The goal was to capture the huge fan base in southern California that Mexican parent club Chivas Guadalajara enjoys. That didn't happen.
"I don't believe it was the concept so much as some executional issues that if we could do differently, we would," Garber said. "We're going to take responsiblity to get it back to where we originally intended it would be when they joined the league."
It will go down as a concidence that the Chivas USA sale happened on the same day MLS confirmed that a discrimination lawsuit filed against the club by two former assistant coaches has been settled.
Dan Calichman and Ted Chronopolous filed the suit early last summer, alleging that they were fired because they did not speak Spanish. That led to an investigation by HBO's Real Sports which cast a bright light on the matter, and brought quite a bit of embarrassment to the club and the league.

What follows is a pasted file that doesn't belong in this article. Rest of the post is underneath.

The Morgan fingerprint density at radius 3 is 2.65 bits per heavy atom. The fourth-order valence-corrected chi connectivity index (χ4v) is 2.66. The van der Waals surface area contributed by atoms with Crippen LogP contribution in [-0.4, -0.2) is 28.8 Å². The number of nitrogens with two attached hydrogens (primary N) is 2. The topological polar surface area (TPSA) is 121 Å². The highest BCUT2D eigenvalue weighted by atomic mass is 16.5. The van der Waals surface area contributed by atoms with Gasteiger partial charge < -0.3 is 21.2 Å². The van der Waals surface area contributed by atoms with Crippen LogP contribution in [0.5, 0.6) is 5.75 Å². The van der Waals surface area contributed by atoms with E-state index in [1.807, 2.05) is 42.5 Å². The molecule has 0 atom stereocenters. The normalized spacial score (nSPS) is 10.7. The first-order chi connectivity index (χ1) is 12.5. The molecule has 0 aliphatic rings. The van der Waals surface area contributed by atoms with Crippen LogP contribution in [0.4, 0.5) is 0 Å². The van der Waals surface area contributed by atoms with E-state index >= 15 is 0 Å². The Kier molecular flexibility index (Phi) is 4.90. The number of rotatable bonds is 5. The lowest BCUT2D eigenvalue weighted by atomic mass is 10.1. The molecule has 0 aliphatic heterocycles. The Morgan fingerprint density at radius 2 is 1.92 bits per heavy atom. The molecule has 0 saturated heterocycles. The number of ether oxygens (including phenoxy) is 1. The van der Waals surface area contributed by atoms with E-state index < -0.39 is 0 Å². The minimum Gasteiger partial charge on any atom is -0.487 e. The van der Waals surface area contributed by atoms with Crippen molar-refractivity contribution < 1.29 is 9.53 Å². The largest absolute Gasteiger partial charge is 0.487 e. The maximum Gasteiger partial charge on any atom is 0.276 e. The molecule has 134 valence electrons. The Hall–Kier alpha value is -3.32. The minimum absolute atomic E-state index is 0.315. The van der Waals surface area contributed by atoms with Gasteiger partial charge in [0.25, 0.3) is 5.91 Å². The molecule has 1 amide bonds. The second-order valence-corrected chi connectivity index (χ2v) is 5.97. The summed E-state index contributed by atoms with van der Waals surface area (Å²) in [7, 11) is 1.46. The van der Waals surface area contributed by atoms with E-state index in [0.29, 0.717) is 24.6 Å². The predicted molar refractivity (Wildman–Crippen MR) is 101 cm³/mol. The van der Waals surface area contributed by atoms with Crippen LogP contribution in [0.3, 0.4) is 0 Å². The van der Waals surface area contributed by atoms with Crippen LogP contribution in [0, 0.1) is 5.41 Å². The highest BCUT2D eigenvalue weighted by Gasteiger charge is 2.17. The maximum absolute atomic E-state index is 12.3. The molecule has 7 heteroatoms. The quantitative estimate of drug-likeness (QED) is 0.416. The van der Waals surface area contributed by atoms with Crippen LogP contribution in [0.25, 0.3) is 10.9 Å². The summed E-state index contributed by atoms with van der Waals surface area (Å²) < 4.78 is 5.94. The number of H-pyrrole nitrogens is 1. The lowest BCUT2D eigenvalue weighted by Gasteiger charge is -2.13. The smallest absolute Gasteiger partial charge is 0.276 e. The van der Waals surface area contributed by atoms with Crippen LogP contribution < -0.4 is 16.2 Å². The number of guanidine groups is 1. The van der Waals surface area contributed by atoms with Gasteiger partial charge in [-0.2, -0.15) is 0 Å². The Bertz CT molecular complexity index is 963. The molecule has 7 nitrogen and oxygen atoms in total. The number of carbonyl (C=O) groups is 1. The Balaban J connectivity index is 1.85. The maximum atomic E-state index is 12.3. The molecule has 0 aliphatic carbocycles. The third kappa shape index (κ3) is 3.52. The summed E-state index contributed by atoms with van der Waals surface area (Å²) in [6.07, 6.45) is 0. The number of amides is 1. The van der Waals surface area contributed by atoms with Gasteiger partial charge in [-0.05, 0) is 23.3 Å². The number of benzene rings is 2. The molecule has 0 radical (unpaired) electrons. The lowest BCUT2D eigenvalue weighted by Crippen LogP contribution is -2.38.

All of that is finally in the past now, and MLS can focus solely on the future. Garber insisted that the league wants to continue to have two teams in the Los Angeles market, and thus maintain an intra-city rivalry with the Galaxy.
"We're not interested in moving [Chivas USA] at all," Garber said. "We absolutely believe that Los Angeles and southern California can support two teams."
He also said multiple times that the league is "not in a rush" to find a new ownership group.
"We're going to try to find a great local owner, and we're going to try to marry that owner with a strong stadium plan," Garber said. He noted that "the leading concept" for a stadium plan is to develop a venue near the Los Angeles Sports Arena, adjacent to the campus of the University of Southern California.
As far as a rebranding of the team goes, I asked Garber to comment on a report by SB Nation's Alicia Ratterree earlier this week that an entity called "Chivas Guadalajara Licensing LLC" filed papers with the U.S. Patent and Trademark Office to claim trademarks on "Los Angeles SC" and "Los Angeles F.C."